PubMed ID
8572826 View in PubMed
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Federal health budget 1999: part 2--health research, health information and prevention.

https://arctichealth.org/en/permalink/ahliterature201966
Source
Can J Cardiol. 1999 May;15(5):525-8
Publication Type
Article
Date
May-1999
Author
H E Scully
Author Affiliation
Canadian Cardiovascular Society, Toronto, Canada.
Source
Can J Cardiol. 1999 May;15(5):525-8
Date
May-1999
Language
English
French
Publication Type
Article
Keywords
Canada
Health Care Costs
Health planning
Health Services Accessibility
Health Services Research
Humans
Preventive Medicine
Quality Assurance, Health Care
Quality of Health Care
PubMed ID
10350659 View in PubMed
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Surgical management of complicated acute coronary insufficiency.

https://arctichealth.org/en/permalink/ahliterature250640
Source
Surgery. 1976 Oct;80(4):437-42
Publication Type
Article
Date
Oct-1976
Author
H E Scully
J. Gunstensen
W G Williams
A A Adelman
R S Baigre
B S Goldman
Source
Surgery. 1976 Oct;80(4):437-42
Date
Oct-1976
Language
English
Publication Type
Article
Keywords
Acute Disease
Adult
Aged
Angiocardiography - mortality
Assisted Circulation - mortality
Cardiopulmonary Bypass - mortality
Coronary Artery Bypass - mortality
Coronary Disease - mortality - surgery
Female
Hemodynamics
Humans
Male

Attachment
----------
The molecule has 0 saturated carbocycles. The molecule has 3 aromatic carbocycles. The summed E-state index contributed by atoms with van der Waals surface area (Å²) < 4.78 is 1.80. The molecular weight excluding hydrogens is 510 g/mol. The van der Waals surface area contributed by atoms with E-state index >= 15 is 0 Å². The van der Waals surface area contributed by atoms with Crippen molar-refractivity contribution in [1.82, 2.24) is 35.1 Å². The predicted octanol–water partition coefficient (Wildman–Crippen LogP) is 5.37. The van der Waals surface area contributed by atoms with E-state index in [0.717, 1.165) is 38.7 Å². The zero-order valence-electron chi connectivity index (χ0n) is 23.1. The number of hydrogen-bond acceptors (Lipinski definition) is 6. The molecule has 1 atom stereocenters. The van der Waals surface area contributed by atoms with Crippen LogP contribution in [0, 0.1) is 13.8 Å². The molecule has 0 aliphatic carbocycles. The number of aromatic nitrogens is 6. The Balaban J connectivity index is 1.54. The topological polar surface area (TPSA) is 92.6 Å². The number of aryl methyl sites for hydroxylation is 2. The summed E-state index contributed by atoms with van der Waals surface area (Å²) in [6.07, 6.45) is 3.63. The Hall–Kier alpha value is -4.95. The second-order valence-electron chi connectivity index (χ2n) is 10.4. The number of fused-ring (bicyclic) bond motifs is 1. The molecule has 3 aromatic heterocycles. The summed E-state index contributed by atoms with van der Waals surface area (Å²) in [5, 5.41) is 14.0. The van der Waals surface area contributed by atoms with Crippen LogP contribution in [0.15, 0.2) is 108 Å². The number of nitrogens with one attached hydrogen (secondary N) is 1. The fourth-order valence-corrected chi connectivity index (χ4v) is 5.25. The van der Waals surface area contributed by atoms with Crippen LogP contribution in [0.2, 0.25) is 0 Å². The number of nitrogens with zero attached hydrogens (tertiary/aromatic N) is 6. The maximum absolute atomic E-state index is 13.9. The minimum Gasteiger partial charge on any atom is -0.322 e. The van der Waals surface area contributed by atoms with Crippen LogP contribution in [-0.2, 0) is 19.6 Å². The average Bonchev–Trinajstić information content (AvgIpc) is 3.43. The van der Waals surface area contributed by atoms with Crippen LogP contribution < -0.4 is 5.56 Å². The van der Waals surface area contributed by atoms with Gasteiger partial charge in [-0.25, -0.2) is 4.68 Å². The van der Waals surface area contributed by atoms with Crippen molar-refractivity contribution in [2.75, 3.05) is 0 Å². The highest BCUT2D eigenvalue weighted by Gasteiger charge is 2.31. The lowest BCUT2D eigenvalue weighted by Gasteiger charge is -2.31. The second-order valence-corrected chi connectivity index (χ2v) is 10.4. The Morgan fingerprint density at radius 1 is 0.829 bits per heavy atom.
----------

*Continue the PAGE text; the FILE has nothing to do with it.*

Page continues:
Middle Aged
Myocardial Infarction - etiology
Ontario
Abstract
Acute coronary insufficiency (ACI) has a one year mortality rate approximating 40 percent with medical treatment alone. This report reviews our experience over 24 months with preoperative intra-aortic balloon pump assist (IABPA) in 42 patients with ACI. Abnormal left ventricular (LV) hemodynamics were present in the majority of patients; the ejection fraction was less than 40 percent in 14 patients. The endocardial viability ratio (EVR) was less than 0.7 in eight patients. The mean coronary artery score was 13, compared to 9 in an otherwise comparable group of patients with stable angina. Left main coronary stenosis greater than 75 percent was present in seven patients and combined with significant stenosis (less than 72 percent) in the dominant right system in four patients. Four patients had proximal stenoses greater than 90 percent in all three major coronary arteries. IABPA was initiated in 11 patients prior to angiography because of refractory rest pain. One of these six patients died. Twenty-five other patients were supported before and six after induction of general anesthesia. Thirty-three of 36 revascularized patients survived. Of four patients with perioperative myocardial infarctions (12 percent), three had IABPA after induction of general anesthesia. Inotropic support and duration of stay both in intensive care and in the hospital were less than in similar patients treated before the use of IABPA.
PubMed ID
1085995 View in PubMed